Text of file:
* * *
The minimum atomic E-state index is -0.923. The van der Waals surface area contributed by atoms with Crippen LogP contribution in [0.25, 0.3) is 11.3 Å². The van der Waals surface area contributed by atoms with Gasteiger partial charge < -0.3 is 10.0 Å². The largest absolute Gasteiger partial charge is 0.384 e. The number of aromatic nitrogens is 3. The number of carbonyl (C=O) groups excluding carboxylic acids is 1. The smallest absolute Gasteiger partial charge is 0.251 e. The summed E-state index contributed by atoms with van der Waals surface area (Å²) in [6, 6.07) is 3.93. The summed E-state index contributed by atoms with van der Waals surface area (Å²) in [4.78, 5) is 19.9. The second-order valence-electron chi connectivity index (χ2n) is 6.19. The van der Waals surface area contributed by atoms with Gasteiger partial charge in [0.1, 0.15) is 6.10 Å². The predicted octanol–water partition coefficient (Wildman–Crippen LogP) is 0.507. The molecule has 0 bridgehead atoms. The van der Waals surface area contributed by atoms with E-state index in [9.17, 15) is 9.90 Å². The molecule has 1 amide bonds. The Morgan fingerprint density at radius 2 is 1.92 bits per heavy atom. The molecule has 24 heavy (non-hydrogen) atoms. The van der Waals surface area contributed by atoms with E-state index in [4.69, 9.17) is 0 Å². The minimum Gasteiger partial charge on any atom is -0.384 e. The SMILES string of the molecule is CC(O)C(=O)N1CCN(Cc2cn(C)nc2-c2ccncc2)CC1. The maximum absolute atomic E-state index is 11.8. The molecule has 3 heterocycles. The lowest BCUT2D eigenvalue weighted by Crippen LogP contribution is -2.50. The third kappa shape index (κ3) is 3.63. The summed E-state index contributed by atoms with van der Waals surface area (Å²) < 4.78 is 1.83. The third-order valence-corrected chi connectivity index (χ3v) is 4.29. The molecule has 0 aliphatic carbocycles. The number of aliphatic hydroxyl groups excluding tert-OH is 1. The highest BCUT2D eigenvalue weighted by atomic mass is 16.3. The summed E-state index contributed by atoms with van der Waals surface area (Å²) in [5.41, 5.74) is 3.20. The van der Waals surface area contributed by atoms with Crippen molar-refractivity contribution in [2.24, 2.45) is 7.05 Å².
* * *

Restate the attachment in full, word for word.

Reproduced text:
The minimum atomic E-state index is -0.923. The van der Waals surface area contributed by atoms with Crippen LogP contribution in [0.25, 0.3) is 11.3 Å². The van der Waals surface area contributed by atoms with Gasteiger partial charge < -0.3 is 10.0 Å². The largest absolute Gasteiger partial charge is 0.384 e. The number of aromatic nitrogens is 3. The number of carbonyl (C=O) groups excluding carboxylic acids is 1. The smallest absolute Gasteiger partial charge is 0.251 e. The summed E-state index contributed by atoms with van der Waals surface area (Å²) in [6, 6.07) is 3.93. The summed E-state index contributed by atoms with van der Waals surface area (Å²) in [4.78, 5) is 19.9. The second-order valence-electron chi connectivity index (χ2n) is 6.19. The van der Waals surface area contributed by atoms with Gasteiger partial charge in [0.1, 0.15) is 6.10 Å². The predicted octanol–water partition coefficient (Wildman–Crippen LogP) is 0.507. The molecule has 0 bridgehead atoms. The van der Waals surface area contributed by atoms with E-state index in [9.17, 15) is 9.90 Å². The molecule has 1 amide bonds. The Morgan fingerprint density at radius 2 is 1.92 bits per heavy atom. The molecule has 24 heavy (non-hydrogen) atoms. The van der Waals surface area contributed by atoms with E-state index in [4.69, 9.17) is 0 Å². The minimum Gasteiger partial charge on any atom is -0.384 e. The SMILES string of the molecule is CC(O)C(=O)N1CCN(Cc2cn(C)nc2-c2ccncc2)CC1. The maximum absolute atomic E-state index is 11.8. The molecule has 3 heterocycles. The lowest BCUT2D eigenvalue weighted by Crippen LogP contribution is -2.50. The third kappa shape index (κ3) is 3.63. The summed E-state index contributed by atoms with van der Waals surface area (Å²) < 4.78 is 1.83. The third-order valence-corrected chi connectivity index (χ3v) is 4.29. The molecule has 0 aliphatic carbocycles. The number of aliphatic hydroxyl groups excluding tert-OH is 1. The highest BCUT2D eigenvalue weighted by atomic mass is 16.3. The summed E-state index contributed by atoms with van der Waals surface area (Å²) in [5.41, 5.74) is 3.20. The van der Waals surface area contributed by atoms with Crippen molar-refractivity contribution in [2.24, 2.45) is 7.05 Å².